Sunday, 15 January 2012
This being an old stone-built house, Mum and Dad have been keen to preserve any original features they could get away with, sneaking them past the Project Manager while he was not looking. I may have mentioned before the Dad campaign to preserve a stone wall as bare, painted, and not covered in modern insulation sheets and new plaster. There is also the dining room ceiling which started the week as a black stained or painted tongue and groove boarding over which had been nailed the pathetic three-ply sheeting which we took down last week, being badly riddled with wood worm. Mum is wondering whether something can be done with it but Sparks declares it too damaged by nail holes and thicker splodges of the stain (or possibly the tar from the range chimney). It has to go. It proves to be one of the easier things to pull down being in whole lengths of 16 feet or so of the board nailed, apparently, only at ends and centre, so a crow bar hooked over each 'plank' and pulled downwards, pings it away from the joists where it can be pulled off the remaining end and slung on the salvaged wood pile.
The stone wall, by contrast, spends the week condemned to be buried under insulation and plaster but then gets an end-of week reprieve. We have chipped all the old loose plaster off it and turn our attention to the other end of the house where the range appears to be hiding an inglenook fireplace with a possible nice lintel. The range has to go, but is known to weigh about 16 ton (rough, possibly exaggerated, estimate). The boys remove all the easy bits, lift-off doors, oven shelves, the top plate and so on, and then attack the screw-on bits with WD40 and the rubber hammer (and screw drivers, obviously). The chimney is disconnected and the carcase can then be pulled out from the wall. Aerial Keith has his eyes on the range for use as part of a kitchen BBQ, but Mum thinks it will look nice in the out-building which may be the original cottage. Measurements suggest it will slot neatly into the fireplace recess. However, as it comes free from the wall the back pretty much falls off with rust, the insulation wadding tumbling out. Mum is called to look, just to make sure she still doesn't want it anyway but, no, it is not a thing of beauty. It is slid out over planks across the threshold to the front of the house to await collection by Aerial Keith for what ever purpose he likes, scrap or BBQ.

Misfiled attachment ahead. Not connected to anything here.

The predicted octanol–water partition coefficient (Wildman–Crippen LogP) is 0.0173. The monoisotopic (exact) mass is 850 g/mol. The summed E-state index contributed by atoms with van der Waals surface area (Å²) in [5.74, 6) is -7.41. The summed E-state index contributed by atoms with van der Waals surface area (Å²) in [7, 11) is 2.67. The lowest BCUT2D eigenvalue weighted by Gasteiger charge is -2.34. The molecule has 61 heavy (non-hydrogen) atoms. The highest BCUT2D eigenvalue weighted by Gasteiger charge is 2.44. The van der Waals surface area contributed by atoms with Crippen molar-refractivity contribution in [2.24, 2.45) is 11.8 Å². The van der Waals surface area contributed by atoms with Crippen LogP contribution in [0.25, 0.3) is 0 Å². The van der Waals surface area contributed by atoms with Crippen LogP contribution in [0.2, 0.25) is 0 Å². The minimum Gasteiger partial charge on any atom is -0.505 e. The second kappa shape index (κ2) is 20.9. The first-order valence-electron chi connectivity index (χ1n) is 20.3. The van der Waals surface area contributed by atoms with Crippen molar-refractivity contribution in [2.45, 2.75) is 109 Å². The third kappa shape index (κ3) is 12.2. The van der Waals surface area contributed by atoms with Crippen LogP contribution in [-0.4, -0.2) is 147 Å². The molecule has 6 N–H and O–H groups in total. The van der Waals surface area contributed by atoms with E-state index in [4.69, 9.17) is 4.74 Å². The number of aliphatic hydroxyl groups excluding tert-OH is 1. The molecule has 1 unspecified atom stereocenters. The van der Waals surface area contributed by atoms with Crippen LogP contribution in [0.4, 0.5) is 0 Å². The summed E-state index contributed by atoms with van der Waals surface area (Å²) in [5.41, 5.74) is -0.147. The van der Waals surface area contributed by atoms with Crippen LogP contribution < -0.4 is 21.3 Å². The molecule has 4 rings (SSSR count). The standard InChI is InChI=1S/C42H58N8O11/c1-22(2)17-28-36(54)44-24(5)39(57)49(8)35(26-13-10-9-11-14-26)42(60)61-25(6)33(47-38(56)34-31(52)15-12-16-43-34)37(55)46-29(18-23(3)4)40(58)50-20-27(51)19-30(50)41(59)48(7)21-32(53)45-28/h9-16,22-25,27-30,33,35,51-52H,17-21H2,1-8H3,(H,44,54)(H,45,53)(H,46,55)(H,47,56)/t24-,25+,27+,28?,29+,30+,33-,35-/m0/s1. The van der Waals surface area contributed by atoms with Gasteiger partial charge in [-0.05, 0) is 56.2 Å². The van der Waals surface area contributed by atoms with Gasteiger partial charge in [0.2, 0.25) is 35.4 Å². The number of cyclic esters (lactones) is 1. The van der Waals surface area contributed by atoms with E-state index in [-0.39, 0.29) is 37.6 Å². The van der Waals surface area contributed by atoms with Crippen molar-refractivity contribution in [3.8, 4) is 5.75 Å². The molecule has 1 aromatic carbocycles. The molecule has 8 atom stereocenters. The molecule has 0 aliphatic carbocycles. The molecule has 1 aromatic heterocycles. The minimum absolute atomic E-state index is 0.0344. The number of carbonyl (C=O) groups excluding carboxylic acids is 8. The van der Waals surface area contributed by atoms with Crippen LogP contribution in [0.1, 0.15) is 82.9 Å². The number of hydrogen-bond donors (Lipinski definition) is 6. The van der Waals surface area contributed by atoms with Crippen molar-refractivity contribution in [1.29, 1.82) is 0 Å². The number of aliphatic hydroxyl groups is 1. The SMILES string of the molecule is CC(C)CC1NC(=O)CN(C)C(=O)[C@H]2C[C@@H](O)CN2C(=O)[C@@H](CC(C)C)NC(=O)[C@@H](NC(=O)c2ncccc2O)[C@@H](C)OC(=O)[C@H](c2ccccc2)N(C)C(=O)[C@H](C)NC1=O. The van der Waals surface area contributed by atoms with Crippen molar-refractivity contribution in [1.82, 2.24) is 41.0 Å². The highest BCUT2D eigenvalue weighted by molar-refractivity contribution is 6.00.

With the range gone, a proper exploration of the supposed 'inglenook' can take place, chopping away the remaining plaster. This unfortunately proves to be a real hotch-potch of repairs and changes, infill with small stone, holes blocked off with modern breeze-blocks. Some courses of block or stone are canted over so that the thing looks like it is tumbling down in sections even though (we trust) it isn't. It is nothing we'd want to see bare and painted, preserved as an original feature, although there is some interesting criss-cross-scratched textured plaster high up on one joist. It seems we are not to get Dad's "wall" but then Sparks reconsiders the western wall. "I don't know", he says, "We could get away with this one.... it wouldn't lose THAT much heat... the walls are lovely and thick (2 foot or so)... as long as we scrape all the moss and vegetation off the outside...". Peace is restored. Dad is happy again.